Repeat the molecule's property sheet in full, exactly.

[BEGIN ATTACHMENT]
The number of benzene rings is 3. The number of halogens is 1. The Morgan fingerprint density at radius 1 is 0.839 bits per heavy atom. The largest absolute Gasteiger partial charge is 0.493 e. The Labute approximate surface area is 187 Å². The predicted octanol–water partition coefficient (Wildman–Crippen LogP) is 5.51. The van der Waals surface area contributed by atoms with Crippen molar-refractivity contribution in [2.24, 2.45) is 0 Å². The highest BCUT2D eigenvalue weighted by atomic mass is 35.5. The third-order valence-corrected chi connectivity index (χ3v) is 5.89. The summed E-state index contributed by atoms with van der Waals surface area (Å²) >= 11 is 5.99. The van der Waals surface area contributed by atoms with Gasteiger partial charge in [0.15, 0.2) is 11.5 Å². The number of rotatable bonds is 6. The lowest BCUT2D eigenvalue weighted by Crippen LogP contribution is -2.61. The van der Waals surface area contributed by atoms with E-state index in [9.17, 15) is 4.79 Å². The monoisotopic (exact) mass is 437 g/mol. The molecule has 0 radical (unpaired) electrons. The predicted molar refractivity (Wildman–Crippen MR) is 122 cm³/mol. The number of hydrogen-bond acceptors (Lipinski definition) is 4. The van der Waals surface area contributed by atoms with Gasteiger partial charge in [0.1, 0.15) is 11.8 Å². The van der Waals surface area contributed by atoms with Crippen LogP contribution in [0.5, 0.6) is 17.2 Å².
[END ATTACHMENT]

The number of benzene rings is 3. The number of halogens is 1. The Morgan fingerprint density at radius 1 is 0.839 bits per heavy atom. The largest absolute Gasteiger partial charge is 0.493 e. The Labute approximate surface area is 187 Å². The predicted octanol–water partition coefficient (Wildman–Crippen LogP) is 5.51. The van der Waals surface area contributed by atoms with Crippen molar-refractivity contribution in [2.24, 2.45) is 0 Å². The highest BCUT2D eigenvalue weighted by atomic mass is 35.5. The third-order valence-corrected chi connectivity index (χ3v) is 5.89. The summed E-state index contributed by atoms with van der Waals surface area (Å²) >= 11 is 5.99. The van der Waals surface area contributed by atoms with Gasteiger partial charge in [0.15, 0.2) is 11.5 Å². The number of rotatable bonds is 6. The lowest BCUT2D eigenvalue weighted by Crippen LogP contribution is -2.61. The van der Waals surface area contributed by atoms with E-state index in [9.17, 15) is 4.79 Å². The monoisotopic (exact) mass is 437 g/mol. The molecule has 0 radical (unpaired) electrons. The predicted molar refractivity (Wildman–Crippen MR) is 122 cm³/mol. The number of hydrogen-bond acceptors (Lipinski definition) is 4. The van der Waals surface area contributed by atoms with Gasteiger partial charge in [0.1, 0.15) is 11.8 Å². The van der Waals surface area contributed by atoms with Crippen LogP contribution in [0.5, 0.6) is 17.2 Å².